Enforcement Of Vaccination Requirements Through Government Mandate Or Civil Litigation

The recent emergence of pertussis (also known as whooping cough) and measles cases has led to fierce public debate about mandatory vaccinations of children. Both of these diseases were virtually eradicated in the United States through the enforcement of vaccination requirements for children attending public and private schools.

Recently, there has been resistance to childhood vaccinations by parents in some areas. Some resistance is based on a single discredited study linking vaccinations to increasing levels of autism in the US. Preservatives used to keep vaccines viable once contained trace amounts of mercury, but in a form that quickly passes through the body with no cumulative effects. Even though they had no detrimental effects, these preservatives are no longer used. However, the fear still remains in some parents.

The current political climate is also influencing some parents to refuse mandatory vaccinations for their children. They are being swayed by politicians who are using the issue to promote their views of a less intrusive federal government. The debate pits personal liberty against public safety. 

Although it can be debated whether parents have an obligation to immunize their own children, their actions may affect the health of other children, specifically babies. Babies do not receive vaccinations for some diseases such as measles until they are over twelve months old, which leaves them vulnerable to measles spread by older children who haven't been vaccinated.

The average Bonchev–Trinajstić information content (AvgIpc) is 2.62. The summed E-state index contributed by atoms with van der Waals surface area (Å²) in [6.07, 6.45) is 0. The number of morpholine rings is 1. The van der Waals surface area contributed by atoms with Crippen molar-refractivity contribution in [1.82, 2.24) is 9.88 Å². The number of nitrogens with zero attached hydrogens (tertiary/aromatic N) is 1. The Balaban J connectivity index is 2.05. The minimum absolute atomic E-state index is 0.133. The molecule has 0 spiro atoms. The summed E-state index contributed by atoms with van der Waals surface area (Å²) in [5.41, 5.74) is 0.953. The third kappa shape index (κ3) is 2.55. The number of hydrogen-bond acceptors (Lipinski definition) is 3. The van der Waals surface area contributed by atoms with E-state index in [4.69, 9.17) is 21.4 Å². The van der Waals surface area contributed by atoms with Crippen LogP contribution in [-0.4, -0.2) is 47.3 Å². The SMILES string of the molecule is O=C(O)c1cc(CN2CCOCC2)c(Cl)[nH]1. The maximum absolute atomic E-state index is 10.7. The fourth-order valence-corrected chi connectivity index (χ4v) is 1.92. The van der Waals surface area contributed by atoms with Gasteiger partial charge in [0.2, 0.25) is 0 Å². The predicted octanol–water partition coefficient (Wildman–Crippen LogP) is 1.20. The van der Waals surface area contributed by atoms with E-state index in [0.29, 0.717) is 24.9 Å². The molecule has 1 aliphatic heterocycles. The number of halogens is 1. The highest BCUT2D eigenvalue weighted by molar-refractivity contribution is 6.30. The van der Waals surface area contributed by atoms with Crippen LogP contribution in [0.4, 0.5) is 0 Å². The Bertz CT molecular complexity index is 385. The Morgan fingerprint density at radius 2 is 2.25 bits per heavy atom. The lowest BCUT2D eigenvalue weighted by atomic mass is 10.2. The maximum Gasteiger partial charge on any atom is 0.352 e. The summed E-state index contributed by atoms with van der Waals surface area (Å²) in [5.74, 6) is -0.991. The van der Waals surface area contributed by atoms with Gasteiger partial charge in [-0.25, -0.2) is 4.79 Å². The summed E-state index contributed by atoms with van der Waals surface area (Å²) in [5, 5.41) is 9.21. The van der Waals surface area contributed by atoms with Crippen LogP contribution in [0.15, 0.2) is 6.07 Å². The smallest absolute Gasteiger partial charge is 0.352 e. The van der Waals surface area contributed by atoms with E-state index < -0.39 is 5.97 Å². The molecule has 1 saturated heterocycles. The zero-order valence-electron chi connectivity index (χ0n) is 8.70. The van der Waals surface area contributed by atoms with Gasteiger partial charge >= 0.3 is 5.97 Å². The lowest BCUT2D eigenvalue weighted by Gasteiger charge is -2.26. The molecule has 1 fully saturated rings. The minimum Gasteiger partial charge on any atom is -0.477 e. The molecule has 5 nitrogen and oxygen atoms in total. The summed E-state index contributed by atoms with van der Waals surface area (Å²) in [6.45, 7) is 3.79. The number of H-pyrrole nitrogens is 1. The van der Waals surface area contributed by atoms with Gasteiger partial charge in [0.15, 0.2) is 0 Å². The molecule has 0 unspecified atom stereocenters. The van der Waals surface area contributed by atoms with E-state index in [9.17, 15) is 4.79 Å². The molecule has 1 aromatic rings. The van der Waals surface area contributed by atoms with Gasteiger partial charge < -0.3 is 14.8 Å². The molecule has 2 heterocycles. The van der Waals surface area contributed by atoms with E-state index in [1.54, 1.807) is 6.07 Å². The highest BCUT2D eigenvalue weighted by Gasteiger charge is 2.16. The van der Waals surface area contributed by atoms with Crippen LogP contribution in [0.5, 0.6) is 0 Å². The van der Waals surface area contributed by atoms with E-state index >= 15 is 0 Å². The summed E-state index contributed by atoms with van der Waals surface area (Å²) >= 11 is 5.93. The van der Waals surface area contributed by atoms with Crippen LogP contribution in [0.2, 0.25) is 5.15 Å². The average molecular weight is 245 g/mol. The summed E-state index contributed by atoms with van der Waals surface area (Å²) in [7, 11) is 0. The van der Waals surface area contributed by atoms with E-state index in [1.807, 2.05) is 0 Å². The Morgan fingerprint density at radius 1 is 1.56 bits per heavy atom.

Measles can cause maladies such as deafness and can be fatal, especially in small children. The failure of the federal government to act in a bold manner may result in an epidemic. When measles or another easily preventable disease strikes a daycare center and one or more infants die, civil litigation will accomplish what the government has failed to do.

How can civil litigation enforce vaccination requirements?

A civil suit filed by a personal injury attorney like one from Sweetser Law Office representing the parents of a baby stricken by measles will bring attention to the problem. If a multi-million dollar judgement is awarded to the parents because of lax vaccination enforcement by local governmental agencies or school systems, it may cause a ripple effect that will effect sweeping policy changes.

Individual states should have the right to make decisions on some issues that affect their residents. However, disease doesn't recognize state borders, and if an epidemic occurs, the federal government will need to take control of the situation. Perhaps it would be wiser for the federal government to avoid epidemics altogether, and mandate vaccinations for infectious diseases for all children. Detractors can be supplied with statistics on the number of childhood deaths from preventable diseases, in countries where these vaccines are either not mandated or unavailable.